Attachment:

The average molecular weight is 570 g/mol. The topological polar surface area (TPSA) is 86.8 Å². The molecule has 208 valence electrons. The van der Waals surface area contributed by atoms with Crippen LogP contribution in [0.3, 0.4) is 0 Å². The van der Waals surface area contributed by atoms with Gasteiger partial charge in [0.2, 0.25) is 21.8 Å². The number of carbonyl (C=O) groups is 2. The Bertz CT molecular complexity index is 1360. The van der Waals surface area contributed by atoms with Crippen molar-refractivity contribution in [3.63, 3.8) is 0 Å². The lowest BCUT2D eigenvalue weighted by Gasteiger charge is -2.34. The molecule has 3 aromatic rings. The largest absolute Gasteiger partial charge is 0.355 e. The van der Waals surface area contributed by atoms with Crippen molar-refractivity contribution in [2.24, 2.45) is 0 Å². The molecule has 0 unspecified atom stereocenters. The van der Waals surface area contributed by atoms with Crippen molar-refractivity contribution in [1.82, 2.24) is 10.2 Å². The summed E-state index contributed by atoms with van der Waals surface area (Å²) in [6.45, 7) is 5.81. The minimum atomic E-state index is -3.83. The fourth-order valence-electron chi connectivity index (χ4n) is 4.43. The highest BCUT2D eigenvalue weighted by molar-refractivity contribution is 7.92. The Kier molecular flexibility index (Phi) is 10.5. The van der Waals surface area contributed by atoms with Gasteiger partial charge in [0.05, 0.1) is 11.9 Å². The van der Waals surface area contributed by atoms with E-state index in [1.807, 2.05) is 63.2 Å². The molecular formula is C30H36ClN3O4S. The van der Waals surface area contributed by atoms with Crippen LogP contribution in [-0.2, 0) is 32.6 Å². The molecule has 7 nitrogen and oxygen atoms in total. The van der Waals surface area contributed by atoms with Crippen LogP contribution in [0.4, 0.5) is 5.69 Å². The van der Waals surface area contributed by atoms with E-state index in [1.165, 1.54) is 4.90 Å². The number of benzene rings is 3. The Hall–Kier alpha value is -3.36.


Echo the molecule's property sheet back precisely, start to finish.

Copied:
The average molecular weight is 570 g/mol. The topological polar surface area (TPSA) is 86.8 Å². The molecule has 208 valence electrons. The van der Waals surface area contributed by atoms with Crippen LogP contribution in [0.3, 0.4) is 0 Å². The van der Waals surface area contributed by atoms with Gasteiger partial charge in [0.2, 0.25) is 21.8 Å². The number of carbonyl (C=O) groups is 2. The Bertz CT molecular complexity index is 1360. The van der Waals surface area contributed by atoms with Crippen molar-refractivity contribution in [3.63, 3.8) is 0 Å². The lowest BCUT2D eigenvalue weighted by Gasteiger charge is -2.34. The molecule has 3 aromatic rings. The largest absolute Gasteiger partial charge is 0.355 e. The van der Waals surface area contributed by atoms with Crippen molar-refractivity contribution in [2.24, 2.45) is 0 Å². The molecule has 0 unspecified atom stereocenters. The van der Waals surface area contributed by atoms with Crippen molar-refractivity contribution in [1.82, 2.24) is 10.2 Å². The summed E-state index contributed by atoms with van der Waals surface area (Å²) in [6.45, 7) is 5.81. The minimum atomic E-state index is -3.83. The fourth-order valence-electron chi connectivity index (χ4n) is 4.43. The highest BCUT2D eigenvalue weighted by molar-refractivity contribution is 7.92. The Kier molecular flexibility index (Phi) is 10.5. The van der Waals surface area contributed by atoms with Gasteiger partial charge in [0.05, 0.1) is 11.9 Å². The van der Waals surface area contributed by atoms with E-state index in [1.807, 2.05) is 63.2 Å². The molecular formula is C30H36ClN3O4S. The van der Waals surface area contributed by atoms with Crippen LogP contribution in [-0.2, 0) is 32.6 Å². The molecule has 7 nitrogen and oxygen atoms in total. The van der Waals surface area contributed by atoms with Crippen LogP contribution in [0.4, 0.5) is 5.69 Å². The van der Waals surface area contributed by atoms with E-state index in [1.165, 1.54) is 4.90 Å². The number of benzene rings is 3. The Hall–Kier alpha value is -3.36.